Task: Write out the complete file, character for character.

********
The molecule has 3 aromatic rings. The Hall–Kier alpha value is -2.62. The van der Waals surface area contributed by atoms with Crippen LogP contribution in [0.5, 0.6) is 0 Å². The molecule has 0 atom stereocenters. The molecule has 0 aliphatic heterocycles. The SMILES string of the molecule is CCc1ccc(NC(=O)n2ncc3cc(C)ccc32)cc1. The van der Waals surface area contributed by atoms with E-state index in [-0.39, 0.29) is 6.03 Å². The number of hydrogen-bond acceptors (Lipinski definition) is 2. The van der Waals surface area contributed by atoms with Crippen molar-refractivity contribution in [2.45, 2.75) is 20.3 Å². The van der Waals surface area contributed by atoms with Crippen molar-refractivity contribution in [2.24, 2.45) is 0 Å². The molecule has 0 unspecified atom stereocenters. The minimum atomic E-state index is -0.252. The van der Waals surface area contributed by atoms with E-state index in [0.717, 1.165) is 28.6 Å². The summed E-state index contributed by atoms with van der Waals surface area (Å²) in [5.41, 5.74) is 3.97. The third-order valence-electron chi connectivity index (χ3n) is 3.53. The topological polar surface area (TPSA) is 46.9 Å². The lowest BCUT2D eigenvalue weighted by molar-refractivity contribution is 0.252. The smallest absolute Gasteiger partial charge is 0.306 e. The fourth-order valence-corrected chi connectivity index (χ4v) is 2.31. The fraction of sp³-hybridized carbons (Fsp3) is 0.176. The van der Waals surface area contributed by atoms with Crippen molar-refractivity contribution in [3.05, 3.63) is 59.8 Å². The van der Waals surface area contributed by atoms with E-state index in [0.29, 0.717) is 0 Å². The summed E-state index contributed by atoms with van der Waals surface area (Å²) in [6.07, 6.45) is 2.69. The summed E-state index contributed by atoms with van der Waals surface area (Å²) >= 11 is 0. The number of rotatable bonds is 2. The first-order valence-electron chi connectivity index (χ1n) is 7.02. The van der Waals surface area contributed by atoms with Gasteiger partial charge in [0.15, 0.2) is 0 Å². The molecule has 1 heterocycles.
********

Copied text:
The molecule has 3 aromatic rings. The Hall–Kier alpha value is -2.62. The van der Waals surface area contributed by atoms with Crippen LogP contribution in [0.5, 0.6) is 0 Å². The molecule has 0 atom stereocenters. The molecule has 0 aliphatic heterocycles. The SMILES string of the molecule is CCc1ccc(NC(=O)n2ncc3cc(C)ccc32)cc1. The van der Waals surface area contributed by atoms with E-state index in [-0.39, 0.29) is 6.03 Å². The number of hydrogen-bond acceptors (Lipinski definition) is 2. The van der Waals surface area contributed by atoms with Crippen molar-refractivity contribution in [2.45, 2.75) is 20.3 Å². The van der Waals surface area contributed by atoms with Crippen molar-refractivity contribution in [2.24, 2.45) is 0 Å². The molecule has 0 unspecified atom stereocenters. The minimum atomic E-state index is -0.252. The van der Waals surface area contributed by atoms with E-state index in [0.717, 1.165) is 28.6 Å². The summed E-state index contributed by atoms with van der Waals surface area (Å²) in [5.41, 5.74) is 3.97. The third-order valence-electron chi connectivity index (χ3n) is 3.53. The topological polar surface area (TPSA) is 46.9 Å². The lowest BCUT2D eigenvalue weighted by molar-refractivity contribution is 0.252. The smallest absolute Gasteiger partial charge is 0.306 e. The fourth-order valence-corrected chi connectivity index (χ4v) is 2.31. The fraction of sp³-hybridized carbons (Fsp3) is 0.176. The van der Waals surface area contributed by atoms with Crippen molar-refractivity contribution in [3.05, 3.63) is 59.8 Å². The van der Waals surface area contributed by atoms with E-state index in [0.29, 0.717) is 0 Å². The summed E-state index contributed by atoms with van der Waals surface area (Å²) in [6.07, 6.45) is 2.69. The summed E-state index contributed by atoms with van der Waals surface area (Å²) >= 11 is 0. The number of rotatable bonds is 2. The first-order valence-electron chi connectivity index (χ1n) is 7.02. The van der Waals surface area contributed by atoms with Gasteiger partial charge in [0.15, 0.2) is 0 Å². The molecule has 1 heterocycles.